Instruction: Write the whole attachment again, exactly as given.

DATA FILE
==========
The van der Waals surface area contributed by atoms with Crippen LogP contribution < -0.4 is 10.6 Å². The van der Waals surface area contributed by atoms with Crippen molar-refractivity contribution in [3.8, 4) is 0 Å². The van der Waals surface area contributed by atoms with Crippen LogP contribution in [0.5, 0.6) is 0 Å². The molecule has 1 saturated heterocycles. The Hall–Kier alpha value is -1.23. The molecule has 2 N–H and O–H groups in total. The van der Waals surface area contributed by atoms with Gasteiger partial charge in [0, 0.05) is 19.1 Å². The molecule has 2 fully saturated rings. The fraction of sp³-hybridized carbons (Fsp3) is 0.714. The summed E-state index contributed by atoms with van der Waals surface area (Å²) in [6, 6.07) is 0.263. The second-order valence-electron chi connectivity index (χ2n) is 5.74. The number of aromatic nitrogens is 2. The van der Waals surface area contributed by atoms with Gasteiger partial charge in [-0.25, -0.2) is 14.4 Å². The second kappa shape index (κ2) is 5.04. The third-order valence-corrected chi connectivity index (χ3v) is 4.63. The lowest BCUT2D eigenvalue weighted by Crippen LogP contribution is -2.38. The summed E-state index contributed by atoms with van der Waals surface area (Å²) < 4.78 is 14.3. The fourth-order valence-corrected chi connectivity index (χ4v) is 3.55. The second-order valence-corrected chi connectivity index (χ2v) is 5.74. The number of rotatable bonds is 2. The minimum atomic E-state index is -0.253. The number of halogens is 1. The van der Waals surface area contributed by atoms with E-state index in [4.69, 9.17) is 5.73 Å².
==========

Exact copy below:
The van der Waals surface area contributed by atoms with Crippen LogP contribution < -0.4 is 10.6 Å². The van der Waals surface area contributed by atoms with Crippen molar-refractivity contribution in [3.8, 4) is 0 Å². The van der Waals surface area contributed by atoms with Crippen LogP contribution in [0.5, 0.6) is 0 Å². The molecule has 1 saturated heterocycles. The Hall–Kier alpha value is -1.23. The molecule has 2 N–H and O–H groups in total. The van der Waals surface area contributed by atoms with Gasteiger partial charge in [0, 0.05) is 19.1 Å². The molecule has 2 fully saturated rings. The fraction of sp³-hybridized carbons (Fsp3) is 0.714. The summed E-state index contributed by atoms with van der Waals surface area (Å²) in [6, 6.07) is 0.263. The second-order valence-electron chi connectivity index (χ2n) is 5.74. The number of aromatic nitrogens is 2. The van der Waals surface area contributed by atoms with Gasteiger partial charge in [-0.25, -0.2) is 14.4 Å². The second kappa shape index (κ2) is 5.04. The third-order valence-corrected chi connectivity index (χ3v) is 4.63. The lowest BCUT2D eigenvalue weighted by Crippen LogP contribution is -2.38. The summed E-state index contributed by atoms with van der Waals surface area (Å²) < 4.78 is 14.3. The fourth-order valence-corrected chi connectivity index (χ4v) is 3.55. The second-order valence-corrected chi connectivity index (χ2v) is 5.74. The number of rotatable bonds is 2. The minimum atomic E-state index is -0.253. The number of halogens is 1. The van der Waals surface area contributed by atoms with E-state index in [4.69, 9.17) is 5.73 Å².